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The State of Evidence on Social Cash Transfers in Africa

Dakar Transfer Project Workshop: The State of Evidence on Social Cash Transfers in Africa

7 June 2017 - 9 June 2017
Dakar workshop 2017 3

(23 May 2017) There is more evidence now than ever before that cash transfers can empower families to improve their lives. In Africa, cash transfers are rapidly expanding as a key social protection tool for reducing chronic poverty and hunger and increasing investment in human capital. After nearly a decade, policymakers, researchers and staff from UN Agencies and NGOs will come together next month in Dakar, Senegal to discuss the evidence, share their experiences and look to new ways forward.

The 2017 workshop, “The State of Evidence on Social Cash Transfers in Africa,” will take place from June 7-9, for the first time hosted in Francophone West Africa. The nearly 125 participants from 30 countries across the African region and beyond will gather with the objectives of:

  1. Increasing awareness of cross-regional evidence
  2. Identifying gaps for future research
  3. Making evidence-based recommendations for governments to improve design, implementation and integration of cash transfer programmes.

The workshop comes on the heels of a recently published book highlighting the Transfer Project experience of social protection stakeholders working together to improve cash transfers. The authors reveal that one of the key components of successful cash transfers in Africa has been the transparency of knowledge sharing that occurs in the region – the upcoming workshop reinforces the strong collaboration among policymakers, development partners and researchers as they work together to improve policy, implementation and evaluation. Participants joining this year’s workshop will share the most up-to-date evidence on social, economic and productive impacts, continue to dispel myths, and address current challenges. In addition, it will feature presentations on innovative topics around targeting, fragile settings, mobile payments and local economy impacts, challenging participants to think more creatively about the next generation of programming and evaluation potential.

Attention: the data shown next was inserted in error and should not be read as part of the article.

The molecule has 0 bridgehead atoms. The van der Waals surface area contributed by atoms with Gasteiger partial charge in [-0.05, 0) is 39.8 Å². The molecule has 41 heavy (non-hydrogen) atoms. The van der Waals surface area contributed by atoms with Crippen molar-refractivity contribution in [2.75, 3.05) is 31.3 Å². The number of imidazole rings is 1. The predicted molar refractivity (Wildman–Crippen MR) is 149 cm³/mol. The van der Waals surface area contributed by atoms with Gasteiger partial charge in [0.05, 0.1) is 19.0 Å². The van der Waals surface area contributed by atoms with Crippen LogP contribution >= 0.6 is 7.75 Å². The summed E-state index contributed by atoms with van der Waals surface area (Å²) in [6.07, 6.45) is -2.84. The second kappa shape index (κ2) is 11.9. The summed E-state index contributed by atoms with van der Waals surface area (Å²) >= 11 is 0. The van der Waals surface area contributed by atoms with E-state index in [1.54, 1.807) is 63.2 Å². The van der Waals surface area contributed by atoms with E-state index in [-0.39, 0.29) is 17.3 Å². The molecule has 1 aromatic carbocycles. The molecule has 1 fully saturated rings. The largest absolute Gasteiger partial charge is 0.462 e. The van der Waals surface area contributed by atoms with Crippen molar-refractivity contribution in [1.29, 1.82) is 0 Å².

George Okech, FAO Representative, Zambia

The Dakar meeting happens at a strategic time when social protection initiatives – especially cash transfers – continue to gain steam throughout the world. Giving cash has been shown as an effective strategy in developing contexts and is being scaled-up in humanitarian and fragile settings. Additionally, albeit controversially, governments are experimenting with the idea of providing a universal basic income in industrialized countries as well.

By taking the opportunity to debate, discuss and reflect on topics such as “cash plus” and others, stakeholders will advance their knowledge, be more equipped to make evidence-informed decisions and improve the implementation and the scale-up of social protection strategies. The Transfer Project offers just one example of a platform that provides space for honest discussions about the successes and challenges of cash transfers, while pushing the boundaries to explore alternative large-scale options that hold potential for being effective. By providing participants with practical and actionable recommendations, the workshop demonstrates how experts can come together to effectively exchange information and work on research uptake to improve the lives of children and their families and contribute to the realization of global development goals.

However, experts will tell you that giving cash is not a “silver bullet” - it is one tool in a social protection package. One of the many topics that will discussed is the latest research on the potential of linking cash to services in the social, health and agricultural sectors, for example. These more comprehensive social protection packages being initiated by governments are known as “cash plus” interventions. As George Okech, FAO Representative in Zambia, describes: "We have realized that there are (anti-poverty) programmes that run parallel. If two different programmes are targeting the same community and they talk to one another, you get more benefits. So, these are things that can be improved; that’s why we need to have some coordination efforts…linking two or three programmes together (can have) a catalytic effect.” As social protection initiatives evolve, researchers will need to investigate how and to what extent cash plus programmes have greater effects than programmes operating separately in the most vulnerable communities.

2016 Transfer Project Workshop Participants, Addis Ababa, Ethiopia

Stay tuned for more information on the exciting activities in Dakar! Follow the event on social media: #TPDakar17 You can also view highlights from the 2016 workshop held in Addis Ababa, Ethiopia through the UNICEF Office of Research – Innocenti Youtube Channel: In English or in French.

Since 2008, UNICEF has partnered with the UN’s Food and Agriculture Organization (FAO), the University of North Carolina at Chapel Hill (UNC) and Save the Children UK through the Transfer Project to gather rigorous evidence on national cash transfers throughout the region.


Related Articles

Cash transfers key to tackling poverty and hunger in Africa
Article Article

Cash transfers key to tackling poverty and hunger in Africa